Frank Lampard – Box-to-box midfielder, second striker or overpaid passenger?

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July 17, 2012 by Socrates

The rumours are that Frank Lampard is likely to be leaving Chelsea this summer, the club with which he has won the Premier League three times and just last season finally lifted the Champions League trophy. LA Galaxy have been showing a keen interest in the Englishman who undoubtedly has the pedigree of a proven winner and an incredible goal scoring record. But what sort of player is Frank Lampard? He is often described as a central midfielder. However, I believe there is some confusion over the actual role Lampard has played for Chelsea – a confusion that has partly been created by his different role in the national team. Furthermore, many pundits continue to describe him simply as a central midfielder. For instance his cousin Jamie Redknapp,  has frequently highlighted Frank’s astonishing capacity to get into double figures, season after season from midfield. Wikipedia puts it that Lampard is ‘best described as a box-to-box midfielder.’ In reality, ol’ Lamps has been at his best and understandably at his most prolific when he has played much higher up the pitch and close to a striker. Indeed, this was the position he played for Chelsea in their back-to-back premier league title wins under Jose Mourinho.

If we look at the types of players Chelsea used in the 2004-05 and 2005-06 seasons, then it becomes much clearer why Lampard was able to score so many goals. It is well known that Claude Makelele was a fundamental part of the way Chelsea played in those seasons but he did not play next to Frank in a 4-4-2, at least not often anyway. Lampard had the luxury of playing in front of both Makelele and the likes of Tiago or Smertin. Out wide, Duff, Robben and Joe Cole were rotated by Mourinho while Eidur Gudjohnsen was pretty much a main stay as a lone striker. This 4-5-1 formation (or 4-3-3 if you wish) – which saw Essien and Mikel emerge as other midfield players to protect Lampard and of course Didier Drogba used more often as the target-man – remained the dominant way Mourinho organised the Blues. Even when Shevchenko arrived and there was pressure to play two strikers, a diamond midfield was usually adopted. Ballack, Makelele and Essien made up the quartet with Lampard, the Englishman again given the offensive license.

While it must be pointed out that around 20% of Lampard’s goals are from the penalty spot (and a few goals more from free kicks), he has been phenomenal at getting on the score sheet. In 2005-06, he notched up 16 league goals, in 2007-08 when he made just 23 starts he still managed 10 strikes and in 2009-10 he recorded a remarkable 22 goals. His technical qualities suite playing as an attacking midfielder or ‘second striker.’ He’s finishing inside the box matches most of the top strikers in Europe, he’s more than capable of playing the neat chips and weighted through balls in the final third and of course possesses that thunderous shot which makes him such a threat from outside the area.  However, Lampard lacks the athleticism to play as a true box-to-box midfielder at the highest level. Of course he can tackle and he works hard defensively but he still has the opportunity to do this in a higher area of the pitch. He does not have the tenacity of players like Nigel De Jong or Scott Parker who are not only fantastic at making challenges in midfield but can close down opponents incredibly quickly and yet are rarely beaten.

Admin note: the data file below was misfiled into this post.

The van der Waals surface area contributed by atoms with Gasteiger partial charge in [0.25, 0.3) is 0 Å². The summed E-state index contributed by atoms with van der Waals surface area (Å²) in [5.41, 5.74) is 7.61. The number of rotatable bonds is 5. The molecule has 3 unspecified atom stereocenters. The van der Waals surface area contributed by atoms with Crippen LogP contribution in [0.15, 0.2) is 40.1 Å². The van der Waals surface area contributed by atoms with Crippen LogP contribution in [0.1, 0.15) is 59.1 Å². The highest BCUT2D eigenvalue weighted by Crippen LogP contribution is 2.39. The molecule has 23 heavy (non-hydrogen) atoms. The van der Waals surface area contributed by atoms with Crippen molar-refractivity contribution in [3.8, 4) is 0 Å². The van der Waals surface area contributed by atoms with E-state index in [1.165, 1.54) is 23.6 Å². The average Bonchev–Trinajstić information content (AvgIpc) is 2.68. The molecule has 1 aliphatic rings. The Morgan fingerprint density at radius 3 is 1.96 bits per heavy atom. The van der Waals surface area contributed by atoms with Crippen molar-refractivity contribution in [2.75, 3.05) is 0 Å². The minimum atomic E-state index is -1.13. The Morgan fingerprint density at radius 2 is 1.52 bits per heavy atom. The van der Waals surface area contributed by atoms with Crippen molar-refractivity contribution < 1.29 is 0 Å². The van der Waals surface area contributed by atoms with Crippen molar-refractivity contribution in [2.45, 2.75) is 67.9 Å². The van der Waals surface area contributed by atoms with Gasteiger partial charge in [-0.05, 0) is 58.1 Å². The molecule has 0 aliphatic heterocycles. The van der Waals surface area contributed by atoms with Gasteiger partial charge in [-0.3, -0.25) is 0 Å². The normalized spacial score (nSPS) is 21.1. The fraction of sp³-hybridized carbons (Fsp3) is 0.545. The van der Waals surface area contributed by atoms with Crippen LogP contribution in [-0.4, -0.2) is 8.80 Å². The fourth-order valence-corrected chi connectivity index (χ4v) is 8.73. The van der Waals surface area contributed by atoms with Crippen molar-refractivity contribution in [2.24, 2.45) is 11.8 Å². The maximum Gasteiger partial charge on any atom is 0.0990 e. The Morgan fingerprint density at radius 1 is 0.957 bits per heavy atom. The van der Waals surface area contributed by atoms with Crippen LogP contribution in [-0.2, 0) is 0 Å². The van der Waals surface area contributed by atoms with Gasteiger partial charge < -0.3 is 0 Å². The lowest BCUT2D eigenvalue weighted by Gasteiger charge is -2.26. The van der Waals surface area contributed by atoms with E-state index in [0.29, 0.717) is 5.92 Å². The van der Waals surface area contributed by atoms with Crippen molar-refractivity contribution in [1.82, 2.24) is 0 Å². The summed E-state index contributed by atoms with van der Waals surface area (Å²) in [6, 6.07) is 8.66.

This is a large part of the reason why Lampard failed to impress when playing alongside Steven Gerrard in a four man midfield. It was only until Gareth Barry was brought in for the 2010 World Cup qualifiers to make a more balanced central trio that Lampard’s form picked up. Interestingly, Barry prefers to play much deeper in midfield than both Lampard and Gerrard but it’s not particularly down to the defensive qualities that he possesses. Yes Barry did play in central defence for Aston Villa when he was much younger but in midfield he isn’t any more aggressive than Lampard or particularly more talented at screening the back four. Instead its Barry’s capacity to collect the ball off of defenders and bounce short passes into midfield and keep possession. A role which appears easy, but is in fact vital for the way many teams play as Andrea Pirlo showed in the Euros. When Lampard has had to play this role he has often become an anonymous player, a passenger who fails to get on the ball and have a meaningful impact on the game. Andre Villas-Boas was of the opinion that Frank, at the highest level, can now only play in the attacking midfield role and preferred Juan Mata in that position.

Personally I believe Frank Lampard can still be highly effective as an attacking midfielder and would continue to notch up the goals and assists in the premier league. Whether he is still a player that could drive on a resurgent Chelsea to next season’s Premier League title is another question. What is for sure, is that if he’s to have a big impact at Chelsea next season he will need Michael Essien back at full fitness. Essien has been sorely missed and needs to be running the hard yards in midfield to allow Lampard to play around Fernando Torres. I would like to see Frank improve his ability at playing as a deeper playmaker, he has skill level but I think his inability to be effective there is testament to how difficult it is. Paul Scholes has been fantastic in that role for many years now. He prolonged his career by changing from a more all-round central midfielder to the architect in front of the defence. Frank may not have the capacity to do the same. He should probably stick it out as an attacking midfielder who at 34 doesn’t quite have the agility and acceleration to be world class anymore but for another couple of seasons should still be a quality player.

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